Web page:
So of course, I took notice when Friendship Circle sent me an e-mail about their clever, 30-day contest called the Keys4Friendship Challenge. Then I got another e-mail about it from Yad Ezra, a Jewish food bank. Then two more e-mails came from daily deal sites, OyWhataDeal and HipCityDeals, and I realized that this is not just a contest—it’s a social media phenomenon.
Here’s how Keys4Friendship, which launches this Sunday, works: six days a week, you check the contest’s Facebook app for the daily challenge. You’ll do one of three things:
- Volunteer at a metro-Detroit organization, like Focus Hope, or Forgotten Harvest or do a project like writing letters to soldiers. A finalist is randomly chosen from each volunteer day.
- Drive around wielding a Friendship Circle car magnet. If you’re seen by a contest spotter, you could become that day’s finalist.
- Write a story of friendship in response to a particular question. Again, a finalist will be randomly chosen from among the entries.
At the end of the 30 days, the 30 finalists will gather at a big party. Each will be given a key. The one that opens the door to a Lincoln MKZ donated by Varsity Automotive Group.
There are so many reasons I love this contest. First of all, it rallies volunteers for several Detroit non-profits over the course of the month. It also gives Friendship Circle a huge burst of publicity and, presumably, donations.
I also love the way Keys4Friendship builds community. By making one of the challenges about telling inspirational stories, it launches an online community. Then the volunteer opportunities and final party create an actual community—and a service-oriented one at that.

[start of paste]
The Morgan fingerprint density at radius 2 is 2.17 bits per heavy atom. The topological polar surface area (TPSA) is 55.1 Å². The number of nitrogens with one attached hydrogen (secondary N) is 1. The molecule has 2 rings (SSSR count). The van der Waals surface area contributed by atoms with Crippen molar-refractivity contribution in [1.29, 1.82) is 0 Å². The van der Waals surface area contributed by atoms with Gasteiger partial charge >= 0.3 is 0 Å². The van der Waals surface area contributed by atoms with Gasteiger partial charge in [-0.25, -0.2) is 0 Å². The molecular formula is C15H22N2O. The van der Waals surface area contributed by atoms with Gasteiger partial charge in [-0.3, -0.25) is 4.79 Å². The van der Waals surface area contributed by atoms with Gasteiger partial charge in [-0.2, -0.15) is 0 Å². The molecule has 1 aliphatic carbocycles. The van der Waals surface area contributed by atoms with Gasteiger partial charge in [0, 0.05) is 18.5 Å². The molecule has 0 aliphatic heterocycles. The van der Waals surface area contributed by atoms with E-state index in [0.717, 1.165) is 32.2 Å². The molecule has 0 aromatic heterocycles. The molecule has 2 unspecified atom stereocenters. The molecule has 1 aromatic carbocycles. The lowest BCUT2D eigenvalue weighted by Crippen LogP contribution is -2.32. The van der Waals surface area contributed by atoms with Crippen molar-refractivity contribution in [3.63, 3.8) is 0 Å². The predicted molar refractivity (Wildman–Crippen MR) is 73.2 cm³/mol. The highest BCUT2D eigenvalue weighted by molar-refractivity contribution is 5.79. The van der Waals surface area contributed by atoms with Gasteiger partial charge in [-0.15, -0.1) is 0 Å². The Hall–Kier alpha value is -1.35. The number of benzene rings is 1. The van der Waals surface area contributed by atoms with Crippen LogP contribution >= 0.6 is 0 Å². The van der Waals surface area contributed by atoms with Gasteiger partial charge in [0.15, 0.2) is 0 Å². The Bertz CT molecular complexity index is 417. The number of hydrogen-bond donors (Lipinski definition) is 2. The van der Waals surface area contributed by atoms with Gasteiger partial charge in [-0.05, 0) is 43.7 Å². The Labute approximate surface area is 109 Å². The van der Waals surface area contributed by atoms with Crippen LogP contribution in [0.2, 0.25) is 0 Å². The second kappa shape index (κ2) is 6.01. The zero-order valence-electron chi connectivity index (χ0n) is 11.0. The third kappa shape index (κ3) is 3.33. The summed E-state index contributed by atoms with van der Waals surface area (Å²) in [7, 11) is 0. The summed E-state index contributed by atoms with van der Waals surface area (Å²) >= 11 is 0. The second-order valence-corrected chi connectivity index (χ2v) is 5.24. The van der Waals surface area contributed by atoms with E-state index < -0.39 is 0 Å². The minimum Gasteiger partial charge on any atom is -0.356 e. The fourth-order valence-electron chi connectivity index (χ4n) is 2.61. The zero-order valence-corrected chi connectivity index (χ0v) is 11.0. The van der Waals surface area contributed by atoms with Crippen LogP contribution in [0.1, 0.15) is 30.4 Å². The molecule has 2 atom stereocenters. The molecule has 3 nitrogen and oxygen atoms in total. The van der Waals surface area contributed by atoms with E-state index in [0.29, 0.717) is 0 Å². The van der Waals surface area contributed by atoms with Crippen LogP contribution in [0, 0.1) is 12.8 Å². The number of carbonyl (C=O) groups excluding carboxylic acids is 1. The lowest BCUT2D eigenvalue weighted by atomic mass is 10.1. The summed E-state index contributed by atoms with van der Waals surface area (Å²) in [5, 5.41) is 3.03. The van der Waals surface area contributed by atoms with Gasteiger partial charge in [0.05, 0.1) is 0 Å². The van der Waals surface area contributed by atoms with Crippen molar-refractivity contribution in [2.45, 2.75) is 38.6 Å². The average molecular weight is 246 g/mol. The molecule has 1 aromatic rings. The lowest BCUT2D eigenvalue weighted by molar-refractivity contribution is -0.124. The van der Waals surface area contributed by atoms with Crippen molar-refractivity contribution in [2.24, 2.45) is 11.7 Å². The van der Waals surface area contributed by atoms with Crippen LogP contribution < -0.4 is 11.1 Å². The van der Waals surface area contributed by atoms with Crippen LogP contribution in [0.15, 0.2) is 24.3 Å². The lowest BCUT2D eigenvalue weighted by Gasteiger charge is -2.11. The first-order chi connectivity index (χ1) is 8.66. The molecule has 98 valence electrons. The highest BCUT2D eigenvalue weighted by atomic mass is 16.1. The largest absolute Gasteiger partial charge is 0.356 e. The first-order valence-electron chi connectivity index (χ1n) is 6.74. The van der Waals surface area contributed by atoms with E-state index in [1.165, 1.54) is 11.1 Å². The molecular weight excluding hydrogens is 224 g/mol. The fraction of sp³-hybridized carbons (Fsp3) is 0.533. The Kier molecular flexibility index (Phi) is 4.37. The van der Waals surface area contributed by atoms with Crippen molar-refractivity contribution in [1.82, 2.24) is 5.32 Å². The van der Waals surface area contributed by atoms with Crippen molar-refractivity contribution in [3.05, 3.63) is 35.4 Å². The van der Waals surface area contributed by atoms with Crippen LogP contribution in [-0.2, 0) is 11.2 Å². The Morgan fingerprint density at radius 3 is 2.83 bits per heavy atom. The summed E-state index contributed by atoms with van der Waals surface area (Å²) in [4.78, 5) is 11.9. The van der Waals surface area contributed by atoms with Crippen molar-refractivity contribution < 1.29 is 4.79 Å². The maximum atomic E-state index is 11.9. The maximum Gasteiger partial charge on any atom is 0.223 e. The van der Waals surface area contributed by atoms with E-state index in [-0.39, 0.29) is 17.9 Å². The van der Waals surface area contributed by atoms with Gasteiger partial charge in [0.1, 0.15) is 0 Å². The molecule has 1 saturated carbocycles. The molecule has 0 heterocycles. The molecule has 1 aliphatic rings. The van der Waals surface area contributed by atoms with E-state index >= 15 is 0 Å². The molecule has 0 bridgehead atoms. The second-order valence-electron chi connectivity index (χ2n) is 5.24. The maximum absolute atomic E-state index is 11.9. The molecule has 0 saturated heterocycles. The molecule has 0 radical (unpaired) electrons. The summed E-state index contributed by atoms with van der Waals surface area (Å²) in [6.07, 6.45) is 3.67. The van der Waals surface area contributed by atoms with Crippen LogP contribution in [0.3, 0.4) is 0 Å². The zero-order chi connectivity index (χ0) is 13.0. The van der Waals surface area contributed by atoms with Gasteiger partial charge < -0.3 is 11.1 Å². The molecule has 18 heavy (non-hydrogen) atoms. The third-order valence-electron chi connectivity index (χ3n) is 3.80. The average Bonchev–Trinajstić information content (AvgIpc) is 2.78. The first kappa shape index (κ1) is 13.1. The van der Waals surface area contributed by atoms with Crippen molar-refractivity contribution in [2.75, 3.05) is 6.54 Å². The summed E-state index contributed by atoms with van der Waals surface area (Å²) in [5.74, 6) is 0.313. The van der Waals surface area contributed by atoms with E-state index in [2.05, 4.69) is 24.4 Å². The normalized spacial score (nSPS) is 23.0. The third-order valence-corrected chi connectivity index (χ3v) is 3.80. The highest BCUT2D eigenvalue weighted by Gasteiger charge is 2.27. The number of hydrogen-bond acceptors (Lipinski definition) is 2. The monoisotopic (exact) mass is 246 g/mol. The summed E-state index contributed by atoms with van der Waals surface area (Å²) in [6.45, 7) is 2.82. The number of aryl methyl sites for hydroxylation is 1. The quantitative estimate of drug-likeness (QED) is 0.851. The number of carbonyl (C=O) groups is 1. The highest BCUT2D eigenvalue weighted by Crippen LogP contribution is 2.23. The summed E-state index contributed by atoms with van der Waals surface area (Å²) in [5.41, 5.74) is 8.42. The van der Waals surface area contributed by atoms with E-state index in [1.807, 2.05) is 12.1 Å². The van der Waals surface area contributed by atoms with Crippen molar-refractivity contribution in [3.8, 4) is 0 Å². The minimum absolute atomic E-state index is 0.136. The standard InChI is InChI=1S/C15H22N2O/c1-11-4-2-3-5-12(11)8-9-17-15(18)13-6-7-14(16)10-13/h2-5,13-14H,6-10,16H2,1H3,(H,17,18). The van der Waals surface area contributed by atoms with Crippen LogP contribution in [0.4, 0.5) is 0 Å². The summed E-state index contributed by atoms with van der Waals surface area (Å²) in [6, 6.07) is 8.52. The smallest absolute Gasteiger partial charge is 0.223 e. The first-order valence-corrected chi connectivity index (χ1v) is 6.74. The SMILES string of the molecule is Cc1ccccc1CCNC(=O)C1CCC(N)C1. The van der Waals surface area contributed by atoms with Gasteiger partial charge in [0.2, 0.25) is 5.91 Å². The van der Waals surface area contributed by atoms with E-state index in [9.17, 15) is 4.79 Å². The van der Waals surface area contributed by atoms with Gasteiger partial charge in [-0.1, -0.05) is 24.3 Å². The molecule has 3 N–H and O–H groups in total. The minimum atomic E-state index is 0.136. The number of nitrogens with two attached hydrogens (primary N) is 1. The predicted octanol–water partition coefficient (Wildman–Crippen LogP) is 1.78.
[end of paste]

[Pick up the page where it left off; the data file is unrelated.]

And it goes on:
There’s also an opportunity for family bonding here. I know my sporty (okay, competitive) kids will love checking the daily challenge schedule and plotting ways to win. (Though, since the finalists and winner are all randomly selected, there’s no incentive for any prize-grabbing shenanigans.)
There’s also a lesson here for social media marketers. A month-long daily contest is going to create a lot of hits. Involving so many local organizations, both for-profit and non-profit, creates yet more online buzz. It’s a brilliant use of Facebook, e-mail, and—with that army of car magnets—good old fashioned on-the-ground networking.
Yes, somebody is going to walk away from the final Keys4Friendship event with some shmancy new wheels. But the real point of this competition is Detroiters banding together to do good. I think this is social-media-driven, community-building at its best.
What about you? Will you join me in tuning in daily to the Keys4Friendship Challenge?